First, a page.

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Can you make a TPD claim for depression?

People often associate total and permanent disability (TPD) with illness or physical injury. As a consequence, many don’t think it’s worth claiming TPD for mental health issues because the process seems more difficult to navigate and the illness harder to prove and get approved. This article will demonstrate that this is not the case and highlight the steps you can take to claim TPD for depression and mental health issues. 

Filing TPD for depression and mental health

The stipulation for TPD is that you are totally unable to return to work and you need TPD cover because you cannot fulfil your duties at your job either permanently or temporarily. However, the cause of your mental illness does not affect your eligibility to file, and the caveat to receiving compensation is proving that you do not have the capacity to work to the level you once did or at all. 

Some TPD mental health injuries that can be claimed include:

  • Anxiety disorder
  • Depression
  • Bipolar disorder
  • Post-traumatic stress disorder
  • Schizoaffective disorder
  • Borderline personality disorder
  • Schizophrenia
  • Obsessive-compulsive disorder

Unlike claims for other benefits through TPD, such as a loss of a limb, mental health disabilities primarily focus on your capacity to work due to your illness. What this looks like for a mental illness claim is the inability to complete tasks due to your mental health. 

Claiming for TPD related to mental illness and depression can be difficult, but it’s not impossible. Like other disability benefits claims, you will need to provide medical evidence of your progress throughout the illness and proof that you are receiving regular treatment. This can include records from your psychologist or psychiatrist. The important part of claiming TPD insurance with a mental illness like depression is delivering proof that you are supported by a medical professional.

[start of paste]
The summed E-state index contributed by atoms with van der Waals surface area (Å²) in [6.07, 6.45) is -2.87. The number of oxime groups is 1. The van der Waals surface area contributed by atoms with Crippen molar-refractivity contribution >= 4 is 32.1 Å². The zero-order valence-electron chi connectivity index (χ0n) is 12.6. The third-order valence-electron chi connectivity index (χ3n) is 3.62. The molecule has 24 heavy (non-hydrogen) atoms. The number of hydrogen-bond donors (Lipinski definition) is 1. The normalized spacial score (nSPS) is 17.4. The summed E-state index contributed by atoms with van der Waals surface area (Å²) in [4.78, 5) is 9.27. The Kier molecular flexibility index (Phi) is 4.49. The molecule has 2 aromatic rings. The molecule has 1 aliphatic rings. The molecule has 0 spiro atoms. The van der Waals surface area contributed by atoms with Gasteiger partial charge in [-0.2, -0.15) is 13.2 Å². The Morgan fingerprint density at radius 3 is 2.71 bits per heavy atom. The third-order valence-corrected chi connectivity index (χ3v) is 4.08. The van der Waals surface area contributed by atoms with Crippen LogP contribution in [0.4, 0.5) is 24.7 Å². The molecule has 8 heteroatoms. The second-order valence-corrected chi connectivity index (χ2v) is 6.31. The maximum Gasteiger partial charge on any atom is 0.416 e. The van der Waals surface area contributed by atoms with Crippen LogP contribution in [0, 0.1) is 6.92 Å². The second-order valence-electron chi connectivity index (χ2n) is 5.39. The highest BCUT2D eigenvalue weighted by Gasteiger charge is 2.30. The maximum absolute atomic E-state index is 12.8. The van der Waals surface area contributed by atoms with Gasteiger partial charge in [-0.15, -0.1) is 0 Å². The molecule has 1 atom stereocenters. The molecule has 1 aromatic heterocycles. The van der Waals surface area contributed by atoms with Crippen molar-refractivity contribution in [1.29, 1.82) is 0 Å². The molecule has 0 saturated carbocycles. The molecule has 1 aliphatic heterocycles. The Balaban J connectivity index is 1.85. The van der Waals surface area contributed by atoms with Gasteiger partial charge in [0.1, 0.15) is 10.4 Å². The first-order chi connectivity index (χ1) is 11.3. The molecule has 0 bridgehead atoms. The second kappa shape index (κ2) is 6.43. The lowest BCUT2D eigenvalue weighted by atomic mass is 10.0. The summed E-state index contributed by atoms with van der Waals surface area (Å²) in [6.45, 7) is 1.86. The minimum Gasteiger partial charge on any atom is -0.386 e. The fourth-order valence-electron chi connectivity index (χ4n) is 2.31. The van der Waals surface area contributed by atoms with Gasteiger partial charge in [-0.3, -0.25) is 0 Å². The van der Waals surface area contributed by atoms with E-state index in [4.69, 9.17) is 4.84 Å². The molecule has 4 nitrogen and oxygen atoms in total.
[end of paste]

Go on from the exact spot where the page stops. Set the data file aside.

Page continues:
However, seeing a medical professional can be difficult if you live in a rural area or have limited access to treatment because of transportation or financial needs. The cost of treating depression and other mental health issues can be high and can even prevent people who live in a city from seeking help. 

In this case, you should still seek a note or recommendation from your general practitioner (GP) as a sign that you have support from a medical professional. This will help the court or insurer support your claim and provide you with compensation.  

Your superannuation will cover your psychological condition claim whether you are employed, self-employed or employed by the state. Keep in mind that you may have multiple policies and you can file a separate claim for each.

How does a TPD claim work?

Your TPD claim will start, ideally, before you ever need it, with your superannuation fund. Checking to make sure your insurer covers your mental health condition will be your first step toward filing a claim. You may have multiple superannuation funds if you’ve worked several jobs in the past. 

Insurance will cover your psychological injury whether you cannot work your current job or any potential future jobs because of your disability. TPD will also cover you if you are unable to work in any occupation at all. 

If you are unable to work, TPD cover’s goal is to help you carry on as normal to the best of your ability despite a halt to your income. TPD insurance can for instance cover your medical bills, medication and debts. 

How long does a TPD claim take?

Depending on your individual circumstances, a TPD claim should be resolved within two to three months of submitting the relevant forms and documentation. This includes a complete review of the TPD discharge application. If there are any discrepancies or errors, the process could be pushed back. 

You can receive payment as a lump sum, through a partial withdrawal from your super or by leaving the entire balance in your super.